Devotion to a personal god intensified with the increase in Mother Goddess, Puranic, and Tantric writings. The personal god was the ultimate reality to whom the devotee directed a passionate and unswerving devotion and...service. Inevitably there arose bhaktas whose piety stood out above the rest. Eventually some of these sages were recognized as acharyas while others achieved near deitification and became saints. They were the Vaishnavite Alwars and Shaivite Nayanmaars. The Alwars and Nayanmaars stood shoulder to shoulder in the bhakti path with only one common goal of god
Ammaiyaar is one of the 63 Shaivite saints of Tamil Nadu.
It was a time in the holy land of India, when women broke their traditional
housewife-mother role to abandon home to wander the land seeking alms and made
their mark as women saints. Women were accepted as yoginis, as Mother Goddess
Devi manifested as woman saints, born on earth but endowed with deep
spirituality and other-worldly powers.
As Punithavathi, the young and beautiful woman beseeched Lord Shiva to divest her burden of her flesh. She
asked that she only watches and enjoys his Thandava. She prayed for days on end
without casting eyes on anything else. Miraculously what was witnessed was
Punithavathi taking shape as an emanciated skinny old woman with a smiling face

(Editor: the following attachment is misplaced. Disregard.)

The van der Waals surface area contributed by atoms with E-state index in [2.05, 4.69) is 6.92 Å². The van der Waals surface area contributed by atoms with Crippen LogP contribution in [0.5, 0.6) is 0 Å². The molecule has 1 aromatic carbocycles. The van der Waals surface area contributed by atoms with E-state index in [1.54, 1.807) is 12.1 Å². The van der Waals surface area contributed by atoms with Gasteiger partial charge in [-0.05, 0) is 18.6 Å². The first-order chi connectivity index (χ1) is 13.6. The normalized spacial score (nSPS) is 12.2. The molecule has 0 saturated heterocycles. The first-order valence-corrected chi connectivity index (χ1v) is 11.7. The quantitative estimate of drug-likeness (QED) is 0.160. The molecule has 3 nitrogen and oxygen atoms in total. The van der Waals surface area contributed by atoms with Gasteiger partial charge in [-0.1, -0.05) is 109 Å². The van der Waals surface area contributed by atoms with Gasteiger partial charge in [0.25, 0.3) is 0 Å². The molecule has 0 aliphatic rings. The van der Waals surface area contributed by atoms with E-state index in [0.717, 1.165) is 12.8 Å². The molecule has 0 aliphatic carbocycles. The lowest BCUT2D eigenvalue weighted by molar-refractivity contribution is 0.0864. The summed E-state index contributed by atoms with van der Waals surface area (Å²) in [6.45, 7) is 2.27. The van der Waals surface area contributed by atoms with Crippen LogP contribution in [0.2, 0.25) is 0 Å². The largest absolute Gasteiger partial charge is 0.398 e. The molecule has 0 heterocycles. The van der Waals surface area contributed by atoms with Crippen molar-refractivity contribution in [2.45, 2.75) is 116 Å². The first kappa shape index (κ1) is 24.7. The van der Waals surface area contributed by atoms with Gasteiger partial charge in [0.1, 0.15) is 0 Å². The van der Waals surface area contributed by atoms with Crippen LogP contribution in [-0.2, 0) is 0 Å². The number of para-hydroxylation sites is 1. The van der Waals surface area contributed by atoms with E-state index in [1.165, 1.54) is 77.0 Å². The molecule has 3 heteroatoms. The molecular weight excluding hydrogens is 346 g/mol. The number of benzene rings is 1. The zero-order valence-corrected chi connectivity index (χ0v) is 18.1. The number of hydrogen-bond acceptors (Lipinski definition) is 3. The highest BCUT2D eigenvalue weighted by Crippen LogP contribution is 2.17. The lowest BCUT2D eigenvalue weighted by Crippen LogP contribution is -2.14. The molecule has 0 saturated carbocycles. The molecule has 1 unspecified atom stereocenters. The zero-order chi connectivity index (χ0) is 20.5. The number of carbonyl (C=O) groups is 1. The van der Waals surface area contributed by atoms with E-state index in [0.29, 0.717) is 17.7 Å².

expressing her inner peace. She held with her her cymbals to sing Shiva’s glory
and was henceforth known as Mother Karaikkaal Ammaiyar.
PUNITHAVATHIYAAR: Kaaraikkal was an international trading city port in east
coast of the now Tamil Naadu. At present this is in the district of Pondicherry.
Thanathaththan, a successful trader and equally a man of austerities has a boon
in the name of Punithavathy. He took her for Goddess of Wealth visiting his home
as the beautiful child was serving the Lord even as she learnt to walk. In her
‘mazhaimozhi’ or child talk she expressed the Lord’s Thandava. She grew to be a
pretty women and marriage age reached her.
A proposal came for Nidhipathi, a trader from Nagapattinam for his son Paramadhaththan to be married
to Punithavathi. An auspicious day was fixed for a ritualistic wedding. However,
Thanathaththan could not bear the thoughts of his daughter going away. So, with
the consent of Nidhipathi, he sets up a house in Kaaraikkal. The couple were
blessed with part of his wealth. The son in law multiplied wealth as
Punithavathi went on serving the husband as a devoted and loving wife. Her
family duties did not hinder her devotion to Lord Shiva.
Once Paramadhaththan was gifted with two mango fruits and he duly sent them to
Punithavathi. She kept them to be tasted with the husband later. Then there was
a call and Punithavathi was for alms by an ascetic ‘wearing a serpent around
his neck.’ He was served and to compensate the side dish she sliced one of the
mangos. Punithavathi considered serving as a boon and the satiated ascetic
thanked her and left. Towards the evening Paramadhathathan came home for his
dinner. She served him the remaining mango along with food. Its exotic taste
prompted him to ask for the mango as well.
She could not refuse the husband. She removed herself in the pretext of getting the other mango, and
going behind she pleaded to Lord Shiva. ‘I only served you as your servant’ she
cried. Miraculously a mango appeared in her hands, which was duly served to the